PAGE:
Elon Musk, the billionaire entrepreneur who runs Tesla and SpaceX, is known for his late-night Twitter sessions, often giving his 12.8 million followers the scoop on his growing number of projects. On Friday night, Musk tackled a single customer tweet that quickly spun into a miniature masterclass on how to conduct customer service.
It all started with a tweet to Musk, who had initially posted a video montage of SpaceX’s previous failed efforts entitled “How Not to Land a Orbital Rocket Booster.”
It is common for followers to inundate Musk with questions, many unrelated, once he posts, knowing that he will occasionally answer a few. But one stood out. A tweet at 6:38 p.m. Pacific time Friday night to Musk read: “had a terrible experience with very pushy sales guy from tesla stanford shop while shopping for model x.”
Musk responded less than 45 minutes later: “Def not ok. Just sent a reminder to Tesla stores that we just want people to look forward to their next visit. That’s what really matters.”
People using Twitter to complain directly to a company isn’t unusual. Nor is it is uncommon for the official company Twitter account to respond (with varying degrees of success). In this case, it’s notable because the head of the company responded—and so quickly—and that it prompted a debate on what it means to be loyal customer.
Musk didn’t weigh in further on the subject, at least not on Twitter. But more than 200 followers did, providing a well of insights on what customer service strategies work and what doesn’t, including Tesla’s Apple-like sales approach.
One of the more interesting comments followed the initial customer’s response to Musk, in which he thanked him for the prompt response, adding “I am a real supporter of tesla and your vision.” That was immediately called into question by another Musk follower who thought the complaining customer couldn’t possibly actually be a Tesla supporter.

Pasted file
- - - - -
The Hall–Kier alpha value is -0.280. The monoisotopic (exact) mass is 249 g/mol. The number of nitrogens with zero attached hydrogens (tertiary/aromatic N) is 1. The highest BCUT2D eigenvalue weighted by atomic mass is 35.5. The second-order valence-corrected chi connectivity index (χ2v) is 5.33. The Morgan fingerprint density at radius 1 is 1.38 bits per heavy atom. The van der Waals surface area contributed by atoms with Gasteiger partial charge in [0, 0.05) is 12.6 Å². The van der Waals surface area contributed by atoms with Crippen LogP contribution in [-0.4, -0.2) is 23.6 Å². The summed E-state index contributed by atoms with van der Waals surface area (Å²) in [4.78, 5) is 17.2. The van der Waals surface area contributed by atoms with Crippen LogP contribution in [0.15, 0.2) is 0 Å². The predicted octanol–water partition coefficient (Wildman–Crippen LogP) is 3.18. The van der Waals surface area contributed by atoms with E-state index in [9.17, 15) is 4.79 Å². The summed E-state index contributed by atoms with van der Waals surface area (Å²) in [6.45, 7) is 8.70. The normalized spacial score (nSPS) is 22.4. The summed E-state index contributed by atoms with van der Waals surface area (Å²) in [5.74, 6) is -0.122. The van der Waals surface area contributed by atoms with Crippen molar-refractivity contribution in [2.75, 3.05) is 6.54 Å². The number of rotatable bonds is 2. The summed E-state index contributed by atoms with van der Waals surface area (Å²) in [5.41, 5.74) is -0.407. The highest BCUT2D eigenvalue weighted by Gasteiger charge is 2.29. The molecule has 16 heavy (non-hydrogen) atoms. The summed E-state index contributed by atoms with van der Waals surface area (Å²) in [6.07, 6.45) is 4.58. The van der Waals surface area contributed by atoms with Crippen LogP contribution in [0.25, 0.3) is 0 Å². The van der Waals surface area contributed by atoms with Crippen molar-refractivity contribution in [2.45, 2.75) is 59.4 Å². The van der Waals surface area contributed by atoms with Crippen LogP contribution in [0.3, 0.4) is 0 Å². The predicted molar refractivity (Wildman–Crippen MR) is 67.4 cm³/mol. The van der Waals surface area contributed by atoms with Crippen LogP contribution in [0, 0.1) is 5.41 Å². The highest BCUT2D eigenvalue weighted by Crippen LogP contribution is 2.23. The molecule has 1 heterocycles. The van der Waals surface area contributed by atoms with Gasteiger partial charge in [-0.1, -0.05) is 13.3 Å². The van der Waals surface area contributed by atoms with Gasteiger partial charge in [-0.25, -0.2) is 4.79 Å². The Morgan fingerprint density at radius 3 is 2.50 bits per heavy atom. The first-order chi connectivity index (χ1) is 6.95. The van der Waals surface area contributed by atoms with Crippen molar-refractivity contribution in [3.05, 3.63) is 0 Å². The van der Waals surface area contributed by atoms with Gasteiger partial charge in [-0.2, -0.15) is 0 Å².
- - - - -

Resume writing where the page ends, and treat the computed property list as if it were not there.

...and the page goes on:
However, customers can show their support for a business with their negative feedback. As one follower noted, “only feedback can connect sales to the parent company.”
Other followers soon posted their own experiences, which usually hit on the two extremes of “amazing” and “terrible.”
Businesses looking to develop the same kind of loyal customer following should pay attention to those non-Tesla owners who commented on the thread. For instance, one man noted that he was treated like a valued customer even after telling the sales rep he would never be able to afford one. Another commentator clearly has visited a Tesla store a number of times even though he doesn’t have the funds yet. The aspiration quality of the Tesla brand is what attracts people to the brand; how they’re treated at the store is what keeps them coming back.
In short: treat everyone who walks in your door the same—an experience that other aspirational companies like Tiffany & Co. do as well.
For others commenting on the thread, knowledge of the product and believable enthusiasm was what stood out.
And others offered advice to Tesla and any other brand hoping to reach increasingly savvy customers, including not hiring salesman, and how the staff allowed the product to “sell itself.”
Interestingly, some folks complained about not being approached at all when they visited a Tesla store.
The lack of contact complaints show that sometimes the “light sales touch” approach can turn certain customers off.